- List of Contributors
- References to Kierkegaard's Works
- Abbreviations of Titles of Kierkegaard's Works
- The Textual Inheritance
- Kierkegaard and the End of the Danish Golden Age
- Kierkegaard and Copenhagen
- Kierkegaard and German Idealism
- Kierkegaard and Romanticism
- Kierkegaard and the Church
- Kierkegaard and Greek Philosophy
- Kierkegaard and the Bible
- Kierkegaard and the History of Theology
- Pseudonyms and ‘Style’
- Selfhood and ‘Spirit’
- Formation and the Critique of Culture
- Time and History
- Kierkegaard's Theology
- Society, Politics, and Modernity
- Translating Kierkegaard
- Kierkegaard and Nietzsche
- Kierkegaard and Heidegger
- Kierkegaard and Phenomenology
- Kierkegaard and Postmodernism
- Kierkegaard, Wittgenstein, and the Wittgensteinian Tradition
- Kierkegaard and Moral Philosophy: Some Recent Themes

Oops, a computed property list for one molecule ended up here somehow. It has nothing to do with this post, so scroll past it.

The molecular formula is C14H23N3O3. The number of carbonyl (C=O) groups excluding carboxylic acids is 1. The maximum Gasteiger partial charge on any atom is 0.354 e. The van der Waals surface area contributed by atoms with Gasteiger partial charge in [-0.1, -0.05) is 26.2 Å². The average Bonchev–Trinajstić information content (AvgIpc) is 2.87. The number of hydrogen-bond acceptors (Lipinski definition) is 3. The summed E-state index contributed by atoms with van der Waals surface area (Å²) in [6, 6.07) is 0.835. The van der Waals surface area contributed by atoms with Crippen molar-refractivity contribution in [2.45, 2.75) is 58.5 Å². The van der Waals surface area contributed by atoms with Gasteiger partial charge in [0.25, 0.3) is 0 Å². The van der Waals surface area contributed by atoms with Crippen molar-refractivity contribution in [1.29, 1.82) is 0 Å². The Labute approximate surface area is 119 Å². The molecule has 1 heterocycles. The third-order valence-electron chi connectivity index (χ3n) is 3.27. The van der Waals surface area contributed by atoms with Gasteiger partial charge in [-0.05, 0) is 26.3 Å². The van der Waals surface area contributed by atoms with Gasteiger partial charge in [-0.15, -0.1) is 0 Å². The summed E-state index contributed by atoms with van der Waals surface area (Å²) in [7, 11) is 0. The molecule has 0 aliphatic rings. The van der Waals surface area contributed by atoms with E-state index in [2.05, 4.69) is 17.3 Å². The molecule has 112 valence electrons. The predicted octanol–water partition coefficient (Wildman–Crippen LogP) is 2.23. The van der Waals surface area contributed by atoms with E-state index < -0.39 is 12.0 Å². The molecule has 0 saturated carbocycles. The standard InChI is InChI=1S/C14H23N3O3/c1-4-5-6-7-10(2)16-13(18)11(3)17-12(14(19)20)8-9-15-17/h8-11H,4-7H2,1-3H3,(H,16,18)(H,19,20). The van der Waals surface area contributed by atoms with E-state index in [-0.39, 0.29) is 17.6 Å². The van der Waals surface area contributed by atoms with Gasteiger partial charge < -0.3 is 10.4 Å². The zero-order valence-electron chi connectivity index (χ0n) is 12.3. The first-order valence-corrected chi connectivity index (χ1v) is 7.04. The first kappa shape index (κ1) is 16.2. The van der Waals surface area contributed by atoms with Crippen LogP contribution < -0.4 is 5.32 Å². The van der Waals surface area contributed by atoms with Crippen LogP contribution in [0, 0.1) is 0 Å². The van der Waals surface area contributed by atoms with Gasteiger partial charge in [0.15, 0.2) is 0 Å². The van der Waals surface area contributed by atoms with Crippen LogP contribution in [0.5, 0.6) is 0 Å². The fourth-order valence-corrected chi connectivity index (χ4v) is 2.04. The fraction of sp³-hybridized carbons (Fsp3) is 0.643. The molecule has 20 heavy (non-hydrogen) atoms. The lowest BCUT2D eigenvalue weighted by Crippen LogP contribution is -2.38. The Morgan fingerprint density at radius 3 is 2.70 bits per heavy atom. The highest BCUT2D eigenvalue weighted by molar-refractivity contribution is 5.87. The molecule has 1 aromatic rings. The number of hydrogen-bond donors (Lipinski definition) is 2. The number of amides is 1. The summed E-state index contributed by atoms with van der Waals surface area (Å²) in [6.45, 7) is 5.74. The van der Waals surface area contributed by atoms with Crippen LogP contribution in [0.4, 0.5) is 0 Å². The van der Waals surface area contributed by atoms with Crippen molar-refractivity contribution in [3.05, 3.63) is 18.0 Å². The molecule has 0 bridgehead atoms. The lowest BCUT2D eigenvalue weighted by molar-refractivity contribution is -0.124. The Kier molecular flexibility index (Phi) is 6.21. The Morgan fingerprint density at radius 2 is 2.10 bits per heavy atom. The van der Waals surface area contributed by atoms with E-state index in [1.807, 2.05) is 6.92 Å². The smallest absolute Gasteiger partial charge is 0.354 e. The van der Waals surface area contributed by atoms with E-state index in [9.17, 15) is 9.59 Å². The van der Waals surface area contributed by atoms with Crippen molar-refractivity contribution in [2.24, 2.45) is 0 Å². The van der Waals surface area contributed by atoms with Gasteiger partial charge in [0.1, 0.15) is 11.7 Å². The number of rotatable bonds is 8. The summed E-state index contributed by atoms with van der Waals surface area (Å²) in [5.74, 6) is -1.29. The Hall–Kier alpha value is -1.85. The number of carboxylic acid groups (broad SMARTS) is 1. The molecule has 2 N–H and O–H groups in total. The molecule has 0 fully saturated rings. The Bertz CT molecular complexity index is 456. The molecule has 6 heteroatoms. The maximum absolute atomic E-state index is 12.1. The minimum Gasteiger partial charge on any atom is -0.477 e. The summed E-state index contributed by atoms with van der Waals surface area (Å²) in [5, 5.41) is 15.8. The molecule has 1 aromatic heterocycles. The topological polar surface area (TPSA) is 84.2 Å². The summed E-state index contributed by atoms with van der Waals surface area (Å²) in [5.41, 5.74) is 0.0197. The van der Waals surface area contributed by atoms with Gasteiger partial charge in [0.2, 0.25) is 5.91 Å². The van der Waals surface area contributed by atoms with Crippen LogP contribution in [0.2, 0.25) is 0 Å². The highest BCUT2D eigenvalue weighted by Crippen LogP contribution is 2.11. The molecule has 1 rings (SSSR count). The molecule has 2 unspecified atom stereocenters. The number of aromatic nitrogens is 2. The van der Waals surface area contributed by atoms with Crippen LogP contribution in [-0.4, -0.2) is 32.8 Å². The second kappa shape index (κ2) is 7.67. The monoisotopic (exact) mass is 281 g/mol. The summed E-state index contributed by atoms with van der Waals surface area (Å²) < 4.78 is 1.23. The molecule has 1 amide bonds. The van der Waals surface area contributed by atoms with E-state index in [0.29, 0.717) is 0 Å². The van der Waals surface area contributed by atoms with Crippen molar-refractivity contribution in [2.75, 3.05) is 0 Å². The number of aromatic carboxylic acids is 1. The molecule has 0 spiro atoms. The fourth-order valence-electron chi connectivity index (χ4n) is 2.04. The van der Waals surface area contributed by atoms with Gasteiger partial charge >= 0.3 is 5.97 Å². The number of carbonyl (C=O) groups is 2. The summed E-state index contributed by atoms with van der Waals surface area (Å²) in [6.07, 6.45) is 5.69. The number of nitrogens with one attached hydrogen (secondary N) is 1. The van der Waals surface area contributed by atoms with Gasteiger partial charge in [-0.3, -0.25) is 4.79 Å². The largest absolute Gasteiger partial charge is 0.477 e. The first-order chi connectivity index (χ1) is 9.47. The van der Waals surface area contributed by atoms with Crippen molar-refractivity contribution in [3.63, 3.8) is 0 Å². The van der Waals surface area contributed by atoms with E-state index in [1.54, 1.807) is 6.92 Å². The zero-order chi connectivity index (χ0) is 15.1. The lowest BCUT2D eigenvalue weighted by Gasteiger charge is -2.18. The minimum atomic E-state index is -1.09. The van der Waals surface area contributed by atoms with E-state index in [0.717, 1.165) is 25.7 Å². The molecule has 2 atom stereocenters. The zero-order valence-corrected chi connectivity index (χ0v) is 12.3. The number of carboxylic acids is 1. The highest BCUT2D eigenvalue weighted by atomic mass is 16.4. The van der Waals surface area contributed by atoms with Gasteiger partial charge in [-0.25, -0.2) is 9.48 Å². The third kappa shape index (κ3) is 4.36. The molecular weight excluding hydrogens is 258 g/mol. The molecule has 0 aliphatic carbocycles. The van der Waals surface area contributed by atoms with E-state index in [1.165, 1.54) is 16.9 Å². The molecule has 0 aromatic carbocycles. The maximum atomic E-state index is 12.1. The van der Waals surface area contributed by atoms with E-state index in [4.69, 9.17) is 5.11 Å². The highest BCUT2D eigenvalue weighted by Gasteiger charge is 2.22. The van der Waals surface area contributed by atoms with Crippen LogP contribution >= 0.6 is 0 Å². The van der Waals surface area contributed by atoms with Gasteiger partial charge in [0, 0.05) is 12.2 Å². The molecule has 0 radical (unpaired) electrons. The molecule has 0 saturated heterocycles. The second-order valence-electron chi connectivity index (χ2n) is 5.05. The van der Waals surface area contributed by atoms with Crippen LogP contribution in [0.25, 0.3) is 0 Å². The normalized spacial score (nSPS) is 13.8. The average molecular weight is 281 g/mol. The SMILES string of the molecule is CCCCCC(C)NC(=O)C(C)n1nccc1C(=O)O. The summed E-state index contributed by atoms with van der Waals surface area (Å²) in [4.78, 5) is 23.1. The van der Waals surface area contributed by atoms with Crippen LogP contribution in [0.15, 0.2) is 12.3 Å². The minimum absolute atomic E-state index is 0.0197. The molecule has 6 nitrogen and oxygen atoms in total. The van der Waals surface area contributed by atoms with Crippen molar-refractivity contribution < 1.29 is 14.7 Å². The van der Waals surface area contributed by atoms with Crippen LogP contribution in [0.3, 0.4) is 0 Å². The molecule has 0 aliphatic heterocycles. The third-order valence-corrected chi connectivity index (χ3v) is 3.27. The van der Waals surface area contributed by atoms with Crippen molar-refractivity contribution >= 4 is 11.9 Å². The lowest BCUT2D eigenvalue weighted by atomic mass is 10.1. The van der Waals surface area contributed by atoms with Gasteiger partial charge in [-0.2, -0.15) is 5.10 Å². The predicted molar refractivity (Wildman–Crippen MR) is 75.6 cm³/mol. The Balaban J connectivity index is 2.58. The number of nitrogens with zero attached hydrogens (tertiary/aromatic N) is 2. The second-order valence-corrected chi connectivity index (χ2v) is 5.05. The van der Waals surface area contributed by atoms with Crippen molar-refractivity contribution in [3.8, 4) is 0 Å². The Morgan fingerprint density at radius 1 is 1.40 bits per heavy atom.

- Kierkegaard as Theologian: A History of Countervailing Interpretations
- Kierkegaard and Modern European Literature
- Kierkegaard and English Language Literature
Abstract and Keywords
This chapter examines Soren Kierkegaard's thoughts about selfhood and spirit. It analyses Kierkegaard's conceptions of self, passion, and will in his psychological works and , suggesting that these works offer more direct or dialectical analyses of different conscious states. The chapter also considers Kierkegaard's view about existentialism and personalism, and his belief that selfhood is the goal rather than the presupposition of existence.
John J. Davenport is Associate Professor of Philosophy at Fordham University. He is the author of Narrative Identity, Autonomy, and Mortality: From Frankfurt and MacIntyre to Kierkegaard (Routledge, 2012); Will as Commitment and Resolve: An Existential Account of Creativity, Love, Virtue, and Happiness (Fordham, 2007), as well as several essays on Kierkegaard and ethics, character, free will, and eschatological faith. He co-edited Kierkegaard After MacIntyre (Open Court, 2001) with Anthony Rudd.
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